I can see queerly now, the rain is gone

Dur­ing the Young Lead­ers Insti­tute 2014, my world dras­ti­cal­ly changed. Peo­ple shared sto­ries that cap­ti­vat­ed, touched, and slight­ly even hurt me, because of the grue­some real­i­ty of some of my peers’ expe­ri­ences. Enter­ing the train­ing room that day about five min­utes late, as I usu­al­ly do, I had no idea what to expect. I looked around at my twelve oth­er peers and real­ized that each and every sin­gle one had a sto­ry that I des­per­ate­ly want­ed to learn. Some of them were dressed in a way that I had nev­er seen, while some of them gave off an eclec­tic vibe, and some matched my eager­ness with wide eyes and ten­der smiles. As the days of train­ing went on, I learned more and more about the strug­gles my LGBTQ–identified peers faced on a dai­ly basis.

The part of the train­ing that impact­ed me most, as an ally, was when the group was split up and moved to two sep­a­rate rooms. One group con­sist­ed of those that iden­ti­fy as gen­der IMG_0099non-con­form­ing/­trans*, and the oth­er group con­sist­ed of allies. When the two groups came back togeth­er, we dis­cussed impor­tant infor­ma­tion con­cern­ing sex­u­al­i­ty and gen­der iden­ti­ty that allies should know, as agreed upon by the group of gen­der non­con­form­ing and trans* indi­vid­u­als. We dis­cussed ally­ship and explored ways in which allies can offer sup­port while keep­ing the focus on gen­der non-con­form­ing/­trans* indi­vid­u­als. We learned that the voic­es of allies should not detract from the sto­ries and expe­ri­ences of gen­der non-con­form­ing and trans* com­mu­ni­ties.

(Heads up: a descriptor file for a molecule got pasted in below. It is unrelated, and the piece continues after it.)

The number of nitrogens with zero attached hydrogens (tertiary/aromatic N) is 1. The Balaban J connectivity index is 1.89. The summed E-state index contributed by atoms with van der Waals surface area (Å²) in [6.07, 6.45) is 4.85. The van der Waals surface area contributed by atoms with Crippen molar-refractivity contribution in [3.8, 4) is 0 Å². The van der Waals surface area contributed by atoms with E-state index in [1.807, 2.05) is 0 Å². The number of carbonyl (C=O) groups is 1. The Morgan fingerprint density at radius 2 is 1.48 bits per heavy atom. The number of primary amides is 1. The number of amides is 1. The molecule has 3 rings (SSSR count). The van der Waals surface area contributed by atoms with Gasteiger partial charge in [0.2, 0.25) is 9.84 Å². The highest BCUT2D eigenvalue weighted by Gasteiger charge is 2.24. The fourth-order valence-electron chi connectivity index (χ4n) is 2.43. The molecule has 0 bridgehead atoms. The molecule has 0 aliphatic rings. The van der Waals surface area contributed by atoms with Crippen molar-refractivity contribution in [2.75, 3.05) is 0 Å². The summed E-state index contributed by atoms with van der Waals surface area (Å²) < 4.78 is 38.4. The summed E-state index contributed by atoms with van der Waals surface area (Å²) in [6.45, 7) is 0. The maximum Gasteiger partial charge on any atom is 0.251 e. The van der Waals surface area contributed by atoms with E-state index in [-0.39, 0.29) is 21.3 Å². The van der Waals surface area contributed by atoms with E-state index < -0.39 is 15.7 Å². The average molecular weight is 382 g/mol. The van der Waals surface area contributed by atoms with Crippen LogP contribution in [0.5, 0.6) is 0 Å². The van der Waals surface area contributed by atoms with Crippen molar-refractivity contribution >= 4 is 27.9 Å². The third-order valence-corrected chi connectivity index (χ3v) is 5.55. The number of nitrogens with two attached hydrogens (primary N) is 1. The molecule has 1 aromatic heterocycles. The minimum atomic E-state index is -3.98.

I real­ized that the more I heard them speak, the more they were describ­ing my very own cam­pus project, which is to enable a safe space envi­ron­ment on the cam­pus of Texas Tech Uni­ver­si­ty. The devel­op­ment of a safer cam­pus envi­ron­ment will be achieved by form­ing bonds with fac­ul­ty and LGBTQ-iden­ti­fied stu­dents and pro­mot­ing events and aware­ness talks by the Gay Straight Alliance at Texas Tech. I had no idea that some of the approach­es my project was using were exact­ly what my YLI peers were cau­tion­ing against! Over the next few days I mus­tered up the courage to be hon­est with myself and rec­og­nize that I real­ly did not know any­thing about the way my project should be approached; I had been look­ing through the same nar­row lens that my peers had said felt mar­gin­al­iz­ing.

Dur­ing the 3‑day Insti­tute, I met with beau­ti­ful indi­vid­u­als, inside and out, who taught me what accept­ing one­self and the strug­gle-filled jour­ney to achieve inner peace real­ly means. I learned that I want to be an ally; my peers’ def­i­n­i­tion of ally, not society’s def­i­n­i­tion. I observed their hum­ble­ness their kind­ness and their strong-willed per­son­al­i­ties; they taught me to embrace art, love, and good vibes. Over­all I have learned that I am just an ally. These are their sto­ries, their strug­gles, and their fights. I am sim­ply here to sup­port them. In a metaphor­i­cal sense, my rain shouldn’t cloud their skies.

YLI 2014 changed my views on so many things. I not only walked out more aware of my sur­round­ings, but more aware of myself, my goals, and my aspi­ra­tions. I gained a stronger under­stand­ing of the mes­sages I want to make clear to those in my cam­pus com­mu­ni­ty about accep­tance and sup­port and know­ing when to take a step back, because the voic­es that need to be heard are not those of the allies; they are those of the LGBTQ com­mu­ni­ty.

Texas Tech Uni­ver­si­ty